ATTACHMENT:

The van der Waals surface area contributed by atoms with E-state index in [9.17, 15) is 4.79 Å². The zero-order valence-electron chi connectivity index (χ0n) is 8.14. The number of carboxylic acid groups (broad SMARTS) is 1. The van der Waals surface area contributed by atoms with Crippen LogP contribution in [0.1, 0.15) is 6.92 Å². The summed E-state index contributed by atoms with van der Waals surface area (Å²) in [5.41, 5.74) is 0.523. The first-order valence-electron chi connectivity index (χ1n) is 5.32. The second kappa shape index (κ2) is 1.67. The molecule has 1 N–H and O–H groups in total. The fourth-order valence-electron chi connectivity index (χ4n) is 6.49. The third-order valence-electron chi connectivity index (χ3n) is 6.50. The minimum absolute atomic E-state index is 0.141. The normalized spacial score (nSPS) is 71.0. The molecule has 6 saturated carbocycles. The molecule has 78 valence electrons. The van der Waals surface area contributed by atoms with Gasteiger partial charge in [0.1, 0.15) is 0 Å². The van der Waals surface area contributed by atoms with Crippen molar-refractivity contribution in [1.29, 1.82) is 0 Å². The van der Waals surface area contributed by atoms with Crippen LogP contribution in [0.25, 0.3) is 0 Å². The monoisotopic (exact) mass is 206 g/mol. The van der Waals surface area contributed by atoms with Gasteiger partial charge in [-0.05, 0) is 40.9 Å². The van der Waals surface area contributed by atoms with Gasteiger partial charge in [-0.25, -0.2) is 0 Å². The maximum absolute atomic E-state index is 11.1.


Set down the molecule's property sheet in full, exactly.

The van der Waals surface area contributed by atoms with E-state index in [9.17, 15) is 4.79 Å². The zero-order valence-electron chi connectivity index (χ0n) is 8.14. The number of carboxylic acid groups (broad SMARTS) is 1. The van der Waals surface area contributed by atoms with Crippen LogP contribution in [0.1, 0.15) is 6.92 Å². The summed E-state index contributed by atoms with van der Waals surface area (Å²) in [5.41, 5.74) is 0.523. The first-order valence-electron chi connectivity index (χ1n) is 5.32. The second kappa shape index (κ2) is 1.67. The molecule has 1 N–H and O–H groups in total. The fourth-order valence-electron chi connectivity index (χ4n) is 6.49. The third-order valence-electron chi connectivity index (χ3n) is 6.50. The minimum absolute atomic E-state index is 0.141. The normalized spacial score (nSPS) is 71.0. The molecule has 6 saturated carbocycles. The molecule has 78 valence electrons. The van der Waals surface area contributed by atoms with Gasteiger partial charge in [0.1, 0.15) is 0 Å². The van der Waals surface area contributed by atoms with Crippen molar-refractivity contribution in [1.29, 1.82) is 0 Å². The van der Waals surface area contributed by atoms with Crippen LogP contribution in [0.25, 0.3) is 0 Å². The monoisotopic (exact) mass is 206 g/mol. The van der Waals surface area contributed by atoms with Gasteiger partial charge in [-0.05, 0) is 40.9 Å². The van der Waals surface area contributed by atoms with Gasteiger partial charge in [-0.25, -0.2) is 0 Å². The maximum absolute atomic E-state index is 11.1.